Indoor residual spray and insecticide-treated bednets for malaria control: Theoretical synergisms and antagonisms

Yakob, Laith, Dunning, Rebecca and Yan, Guiyun (2011) Indoor residual spray and insecticide-treated bednets for malaria control: Theoretical synergisms and antagonisms. Journal of The Royal Society Interface, 8 59: 799-806. doi:10.1098/rsif.2010.0537

Author Yakob, Laith
Dunning, Rebecca
Yan, Guiyun
Title Indoor residual spray and insecticide-treated bednets for malaria control: Theoretical synergisms and antagonisms
Journal name Journal of The Royal Society Interface   Check publisher's open access policy
ISSN 1742-5662
Publication date 2011-06-06
Year available 2010
Sub-type Article (original research)
DOI 10.1098/rsif.2010.0537
Volume 8
Issue 59
Start page 799
End page 806
Total pages 8
Place of publication London, U.K.
Publisher The Royal Society Publishing
Collection year 2012
Language eng
Formatted abstract
Indoor residual spray (IRS) of insecticides and insecticide-treated bednets (ITNs) are the two most important malaria vector control tools in the tropical world. Application of both tools in the same locations is being implemented for malaria control in endemic and epidemic Africa. The two tools are assumed to have synergistic benefits in reducing malaria transmission because they both act at multiple stages of the transmission cycle. However, this assumption has not been rigorously examined, empirically or theoretically. Using mathematical modelling, we obtained the conditions for which a combination strategy can be expected to improve upon single control tools. Specifically, spraying of dichlorodiphenyltrichloroethane (DDT) in all houses where residents are not using ITNs can reduce transmission of malaria (R0) by up to 10 times more than the reduction achieved through ITNs alone. Importantly, however, we also show how antagonism between control tools can arise via interference of their modes of action. Repellent IRS reduces the likelihood that ITNs are contacted within sprayed houses and ITNs reduce the rate at which blood-fed mosquitoes rest on sprayed walls. For example, 80 per cent coverage of ITNs and DDT used together at the household level resulted in an R0 of 11.1 when compared with an R0 of 0.1 achieved with 80 per cent ITN coverage without DDT. While this undesired effect can be avoided using low-repellence pyrethroid chemicals for IRS, the extent of the potential benefits is also attenuated. We discuss the impact that this result will likely have on future efforts in malaria control combination strategy.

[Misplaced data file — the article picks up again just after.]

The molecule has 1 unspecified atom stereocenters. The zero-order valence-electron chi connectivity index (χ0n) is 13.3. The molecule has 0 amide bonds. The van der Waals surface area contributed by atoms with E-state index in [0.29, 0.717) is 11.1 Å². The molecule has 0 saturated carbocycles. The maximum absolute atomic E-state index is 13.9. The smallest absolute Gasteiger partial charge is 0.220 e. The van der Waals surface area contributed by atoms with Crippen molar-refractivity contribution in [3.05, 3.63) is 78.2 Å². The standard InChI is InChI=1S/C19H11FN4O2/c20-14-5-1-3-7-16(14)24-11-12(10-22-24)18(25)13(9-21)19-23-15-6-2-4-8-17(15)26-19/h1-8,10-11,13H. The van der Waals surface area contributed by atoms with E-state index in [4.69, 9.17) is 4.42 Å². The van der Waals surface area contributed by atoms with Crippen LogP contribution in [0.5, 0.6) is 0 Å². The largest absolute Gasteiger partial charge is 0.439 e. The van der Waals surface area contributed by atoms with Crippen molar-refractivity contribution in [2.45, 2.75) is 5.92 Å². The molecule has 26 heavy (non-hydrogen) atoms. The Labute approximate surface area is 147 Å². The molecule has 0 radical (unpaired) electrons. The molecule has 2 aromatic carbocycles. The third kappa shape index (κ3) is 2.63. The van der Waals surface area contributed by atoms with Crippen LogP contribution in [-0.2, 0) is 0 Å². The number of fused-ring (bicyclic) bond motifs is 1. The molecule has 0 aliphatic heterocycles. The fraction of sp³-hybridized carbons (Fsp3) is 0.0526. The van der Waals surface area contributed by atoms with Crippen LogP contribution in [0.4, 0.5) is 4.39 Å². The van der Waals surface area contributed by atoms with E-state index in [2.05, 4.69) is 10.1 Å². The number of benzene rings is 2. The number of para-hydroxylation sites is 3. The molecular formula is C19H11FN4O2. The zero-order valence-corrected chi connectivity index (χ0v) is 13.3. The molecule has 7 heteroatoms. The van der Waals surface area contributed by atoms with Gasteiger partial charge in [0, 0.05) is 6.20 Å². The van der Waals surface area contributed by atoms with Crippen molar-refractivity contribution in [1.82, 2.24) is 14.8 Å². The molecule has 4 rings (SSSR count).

Keyword Integrated vector management
Transmission dynamics
Experimental hut trials
Western Kenya
Borne disease
Endemic area
Bed nets
Q-Index Code C1
Q-Index Status Confirmed Code
Institutional Status UQ
Additional Notes Published online before print November 17, 2010.

Document type: Journal Article
Sub-type: Article (original research)
Collections: Official 2012 Collection
School of Biological Sciences Publications
School of Biomedical Sciences Publications
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Citation counts: TR Web of Science Citation Count  Cited 31 times in Thomson Reuters Web of Science Article | Citations
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Created: Fri, 02 Sep 2011, 10:58:43 EST by Gail Walter on behalf of School of Biological Sciences